190818-spt-grasshopper1

Andy Schafermeyer holds a grasshopper, a species that can play a role as fish bait, and that has had a treasured place in Schafermeyer’s fishing history.

SO MUCH of the way I fish today began when I was very young. I have since visited new places, mastered different methods, and learned from hundreds of other anglers.

It is clear that I became an angler when I was a boy and I grew, like everyone does …but my foundation remains. I began catching sunfish and crappie on farm ponds. I used the gear that I was too young to buy and put trust in whichever adult took the time and told me what to use.

Cane poles, bobbers and rusted hooks were my only options so I accepted and did my best. As I grew and acquired the means to obtain personal items, I bought baseball cards and fishing gear ... a lot. I slowly developed my own approach to angling (and baseball), all the while reading outdoor magazines and watching fishing shows on television.

Today, almost 50 years old, the boy is still in me and he surfaces every day, whether I am on the water or not. Last week, I stood above a small pool on a backwoods stream. It was a hot, August day and the clicking sound of grasshoppers flying through the air sounded like the swarming cicadas of my youth. I was positioned in the dust of a gravel road while I tied a new leader to my 6-foot, two-weight fly rod.

The grasshoppers had been absent until recently and, on this day, they jumped, flew and made more noise than the birds. I reflected on those frequent days when I couldn’t buy worms or dig them up from the dry earth, my friends and I would precede each fishing trip with an hour of catching grasshoppers and putting them in the mason jars that my mom pleaded with me not to fill with bugs.

On this day, one landed on my leg and I cupped my hand over it, like I have done a thousand times. My hand slowly closed, changed shape and I was soon holding the insect between two fingers. Quickly, the bug showed displeasure by secreting a syrup-colored liquid from its mouth. Because of its resemblance to tobacco, I have always called it “chew spit” and as it stained my fingernail, observed that grasshoppers all over the world have the same reaction to being held.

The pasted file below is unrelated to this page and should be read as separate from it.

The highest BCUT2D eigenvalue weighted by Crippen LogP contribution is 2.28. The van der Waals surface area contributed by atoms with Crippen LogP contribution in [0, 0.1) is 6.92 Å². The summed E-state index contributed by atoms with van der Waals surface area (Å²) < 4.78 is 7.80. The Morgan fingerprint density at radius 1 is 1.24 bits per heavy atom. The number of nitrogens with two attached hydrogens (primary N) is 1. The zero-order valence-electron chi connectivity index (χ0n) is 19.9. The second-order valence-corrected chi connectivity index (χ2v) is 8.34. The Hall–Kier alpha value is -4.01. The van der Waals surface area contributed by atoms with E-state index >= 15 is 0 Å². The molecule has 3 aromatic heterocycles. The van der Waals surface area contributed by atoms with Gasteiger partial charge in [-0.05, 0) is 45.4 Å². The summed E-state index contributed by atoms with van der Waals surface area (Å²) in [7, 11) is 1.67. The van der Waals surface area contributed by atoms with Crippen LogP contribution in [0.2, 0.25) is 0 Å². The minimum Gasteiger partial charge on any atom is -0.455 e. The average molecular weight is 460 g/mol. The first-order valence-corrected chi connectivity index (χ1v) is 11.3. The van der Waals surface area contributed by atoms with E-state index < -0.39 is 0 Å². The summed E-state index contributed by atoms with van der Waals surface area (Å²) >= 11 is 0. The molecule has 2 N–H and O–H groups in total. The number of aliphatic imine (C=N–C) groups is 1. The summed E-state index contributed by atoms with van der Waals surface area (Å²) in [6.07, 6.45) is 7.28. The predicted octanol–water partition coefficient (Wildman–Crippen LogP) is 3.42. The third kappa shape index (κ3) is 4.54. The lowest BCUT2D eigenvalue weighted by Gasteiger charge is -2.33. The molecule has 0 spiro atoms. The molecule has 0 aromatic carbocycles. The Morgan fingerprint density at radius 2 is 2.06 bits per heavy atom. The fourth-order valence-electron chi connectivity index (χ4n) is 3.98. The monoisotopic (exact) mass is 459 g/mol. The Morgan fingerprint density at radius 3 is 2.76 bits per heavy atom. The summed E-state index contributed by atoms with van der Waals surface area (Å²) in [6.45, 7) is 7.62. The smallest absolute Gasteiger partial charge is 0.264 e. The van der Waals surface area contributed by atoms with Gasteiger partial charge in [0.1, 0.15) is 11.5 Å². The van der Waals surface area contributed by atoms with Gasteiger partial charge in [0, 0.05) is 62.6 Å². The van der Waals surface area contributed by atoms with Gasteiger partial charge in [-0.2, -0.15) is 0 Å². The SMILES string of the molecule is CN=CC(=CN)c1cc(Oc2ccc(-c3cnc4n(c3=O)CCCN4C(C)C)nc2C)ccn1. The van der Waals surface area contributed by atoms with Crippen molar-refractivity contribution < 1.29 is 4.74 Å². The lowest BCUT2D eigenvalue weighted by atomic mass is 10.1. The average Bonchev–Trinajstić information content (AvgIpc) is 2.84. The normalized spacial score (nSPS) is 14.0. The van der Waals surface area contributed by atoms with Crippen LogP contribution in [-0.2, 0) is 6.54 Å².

Recognizing an opportunity to better understand the day’s angling conditions, I flicked the grasshopper into the cold, dark section of the brook and watched. Almost instantly, a trout rose and gobbled up the terrestrial treat that displayed the diminished swimming skills of any creature not equipped to navigate. One or two awkward kicks of a green leg was all it took to convince the trout of an easy meal. I sacrificed two or three more grasshoppers in the same fashion before I was ready to fish.

Not surprisingly, I selected a very small foam-bodied hopper pattern from my fly box. The size of the fly was directly related to the size of the stream and those trout that lived there. Had I been on a big river, the size of the fly would have been larger.

Flies tied with foam have become a preference of mine over natural materials like deer hair for several reasons. First, they float really well and I don’t have to change out a saturated fly after catching a few fish. This becomes ideal as my vision declines due to darkness and age.

Second, a terrestrial fly like this can’t be fished incorrectly. The buoyancy of it makes it easy to twitch, skate or drag across the water. Where small mayflies need to be perfectly drifted over fish, I can now ratchet down the precision and present a fly sloppily, at which I seem to be really good.

I landed over a dozen trout and will fly cast with grasshoppers for another month before the fish start to change their preferred menu and get harder to catch. For now, the kid in me rejoices at the nostalgia of catching a fish with “chew spit” on my fingers and a smile on my face.

Adventures Afield appears in the New Hampshire Sunday News. Contact Andy Schafermeyer at troutandsalmon1@gmail.com.